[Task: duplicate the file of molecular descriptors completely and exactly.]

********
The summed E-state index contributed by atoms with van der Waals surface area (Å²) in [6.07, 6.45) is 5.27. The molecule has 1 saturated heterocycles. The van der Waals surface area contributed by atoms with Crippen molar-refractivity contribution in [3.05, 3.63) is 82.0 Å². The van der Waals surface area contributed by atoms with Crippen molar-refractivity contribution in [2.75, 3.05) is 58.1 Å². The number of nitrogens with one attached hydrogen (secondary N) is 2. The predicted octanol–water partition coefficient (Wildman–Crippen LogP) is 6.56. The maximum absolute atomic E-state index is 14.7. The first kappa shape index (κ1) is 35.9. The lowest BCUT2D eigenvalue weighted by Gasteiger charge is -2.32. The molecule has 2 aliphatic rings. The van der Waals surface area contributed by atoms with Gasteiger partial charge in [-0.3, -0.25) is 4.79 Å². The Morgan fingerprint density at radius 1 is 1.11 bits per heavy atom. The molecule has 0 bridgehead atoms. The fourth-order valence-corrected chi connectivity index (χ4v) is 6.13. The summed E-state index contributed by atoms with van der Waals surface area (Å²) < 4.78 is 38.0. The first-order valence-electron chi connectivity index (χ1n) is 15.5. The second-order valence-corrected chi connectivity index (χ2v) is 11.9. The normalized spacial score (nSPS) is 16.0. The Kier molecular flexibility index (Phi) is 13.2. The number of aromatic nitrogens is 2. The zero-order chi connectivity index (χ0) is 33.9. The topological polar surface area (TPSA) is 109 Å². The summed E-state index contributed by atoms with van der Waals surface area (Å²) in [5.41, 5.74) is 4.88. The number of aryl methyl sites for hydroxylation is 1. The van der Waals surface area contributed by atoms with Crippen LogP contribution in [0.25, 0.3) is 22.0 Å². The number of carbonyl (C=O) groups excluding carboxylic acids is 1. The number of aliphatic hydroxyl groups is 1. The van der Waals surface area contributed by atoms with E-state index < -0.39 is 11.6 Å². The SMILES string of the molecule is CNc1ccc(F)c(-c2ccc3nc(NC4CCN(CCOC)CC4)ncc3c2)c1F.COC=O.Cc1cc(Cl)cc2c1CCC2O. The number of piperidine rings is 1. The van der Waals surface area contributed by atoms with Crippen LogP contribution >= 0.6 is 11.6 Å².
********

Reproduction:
The summed E-state index contributed by atoms with van der Waals surface area (Å²) in [6.07, 6.45) is 5.27. The molecule has 1 saturated heterocycles. The van der Waals surface area contributed by atoms with Crippen molar-refractivity contribution in [3.05, 3.63) is 82.0 Å². The van der Waals surface area contributed by atoms with Crippen molar-refractivity contribution in [2.75, 3.05) is 58.1 Å². The number of nitrogens with one attached hydrogen (secondary N) is 2. The predicted octanol–water partition coefficient (Wildman–Crippen LogP) is 6.56. The maximum absolute atomic E-state index is 14.7. The first kappa shape index (κ1) is 35.9. The lowest BCUT2D eigenvalue weighted by Gasteiger charge is -2.32. The molecule has 2 aliphatic rings. The van der Waals surface area contributed by atoms with Gasteiger partial charge in [-0.3, -0.25) is 4.79 Å². The Morgan fingerprint density at radius 1 is 1.11 bits per heavy atom. The molecule has 0 bridgehead atoms. The fourth-order valence-corrected chi connectivity index (χ4v) is 6.13. The summed E-state index contributed by atoms with van der Waals surface area (Å²) < 4.78 is 38.0. The first-order valence-electron chi connectivity index (χ1n) is 15.5. The second-order valence-corrected chi connectivity index (χ2v) is 11.9. The normalized spacial score (nSPS) is 16.0. The Kier molecular flexibility index (Phi) is 13.2. The number of aromatic nitrogens is 2. The zero-order chi connectivity index (χ0) is 33.9. The topological polar surface area (TPSA) is 109 Å². The summed E-state index contributed by atoms with van der Waals surface area (Å²) in [5.41, 5.74) is 4.88. The number of aryl methyl sites for hydroxylation is 1. The van der Waals surface area contributed by atoms with Crippen LogP contribution in [0.25, 0.3) is 22.0 Å². The number of carbonyl (C=O) groups excluding carboxylic acids is 1. The number of aliphatic hydroxyl groups is 1. The van der Waals surface area contributed by atoms with E-state index < -0.39 is 11.6 Å². The SMILES string of the molecule is CNc1ccc(F)c(-c2ccc3nc(NC4CCN(CCOC)CC4)ncc3c2)c1F.COC=O.Cc1cc(Cl)cc2c1CCC2O. The number of piperidine rings is 1. The van der Waals surface area contributed by atoms with Crippen LogP contribution >= 0.6 is 11.6 Å².